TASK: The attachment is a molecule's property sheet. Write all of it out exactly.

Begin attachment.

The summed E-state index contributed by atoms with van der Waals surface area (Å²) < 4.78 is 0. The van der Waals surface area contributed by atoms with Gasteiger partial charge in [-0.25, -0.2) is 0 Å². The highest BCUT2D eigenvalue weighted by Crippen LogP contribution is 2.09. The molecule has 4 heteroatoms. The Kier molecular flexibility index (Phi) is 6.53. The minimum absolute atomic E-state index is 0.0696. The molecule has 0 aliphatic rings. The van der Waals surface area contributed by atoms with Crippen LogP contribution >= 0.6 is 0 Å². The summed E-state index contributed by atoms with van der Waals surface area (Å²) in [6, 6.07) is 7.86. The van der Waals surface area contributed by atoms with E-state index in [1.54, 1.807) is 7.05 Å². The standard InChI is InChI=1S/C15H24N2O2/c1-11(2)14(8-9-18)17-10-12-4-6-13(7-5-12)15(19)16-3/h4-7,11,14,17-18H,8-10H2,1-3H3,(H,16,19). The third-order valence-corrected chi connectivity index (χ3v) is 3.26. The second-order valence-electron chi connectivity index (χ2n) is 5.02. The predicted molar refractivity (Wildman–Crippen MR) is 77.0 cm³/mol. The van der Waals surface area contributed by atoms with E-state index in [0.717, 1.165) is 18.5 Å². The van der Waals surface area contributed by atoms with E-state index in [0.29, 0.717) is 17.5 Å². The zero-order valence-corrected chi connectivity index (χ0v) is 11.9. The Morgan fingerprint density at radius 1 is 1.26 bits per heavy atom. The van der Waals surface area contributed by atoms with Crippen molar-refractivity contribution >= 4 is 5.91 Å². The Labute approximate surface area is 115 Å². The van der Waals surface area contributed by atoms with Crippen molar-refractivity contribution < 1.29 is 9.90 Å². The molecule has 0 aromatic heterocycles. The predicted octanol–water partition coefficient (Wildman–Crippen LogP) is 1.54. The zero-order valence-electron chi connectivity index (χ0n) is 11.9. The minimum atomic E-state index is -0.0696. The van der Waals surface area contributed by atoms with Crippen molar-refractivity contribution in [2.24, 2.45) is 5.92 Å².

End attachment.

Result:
The summed E-state index contributed by atoms with van der Waals surface area (Å²) < 4.78 is 0. The van der Waals surface area contributed by atoms with Gasteiger partial charge in [-0.25, -0.2) is 0 Å². The highest BCUT2D eigenvalue weighted by Crippen LogP contribution is 2.09. The molecule has 4 heteroatoms. The Kier molecular flexibility index (Phi) is 6.53. The minimum absolute atomic E-state index is 0.0696. The molecule has 0 aliphatic rings. The van der Waals surface area contributed by atoms with Crippen LogP contribution >= 0.6 is 0 Å². The summed E-state index contributed by atoms with van der Waals surface area (Å²) in [6, 6.07) is 7.86. The van der Waals surface area contributed by atoms with E-state index in [1.54, 1.807) is 7.05 Å². The standard InChI is InChI=1S/C15H24N2O2/c1-11(2)14(8-9-18)17-10-12-4-6-13(7-5-12)15(19)16-3/h4-7,11,14,17-18H,8-10H2,1-3H3,(H,16,19). The third-order valence-corrected chi connectivity index (χ3v) is 3.26. The second-order valence-electron chi connectivity index (χ2n) is 5.02. The predicted molar refractivity (Wildman–Crippen MR) is 77.0 cm³/mol. The van der Waals surface area contributed by atoms with E-state index in [0.717, 1.165) is 18.5 Å². The van der Waals surface area contributed by atoms with E-state index in [0.29, 0.717) is 17.5 Å². The zero-order valence-corrected chi connectivity index (χ0v) is 11.9. The Morgan fingerprint density at radius 1 is 1.26 bits per heavy atom. The van der Waals surface area contributed by atoms with Crippen molar-refractivity contribution >= 4 is 5.91 Å². The Labute approximate surface area is 115 Å². The van der Waals surface area contributed by atoms with Crippen molar-refractivity contribution < 1.29 is 9.90 Å². The molecule has 0 aromatic heterocycles. The predicted octanol–water partition coefficient (Wildman–Crippen LogP) is 1.54. The zero-order valence-electron chi connectivity index (χ0n) is 11.9. The minimum atomic E-state index is -0.0696. The van der Waals surface area contributed by atoms with Crippen molar-refractivity contribution in [2.24, 2.45) is 5.92 Å².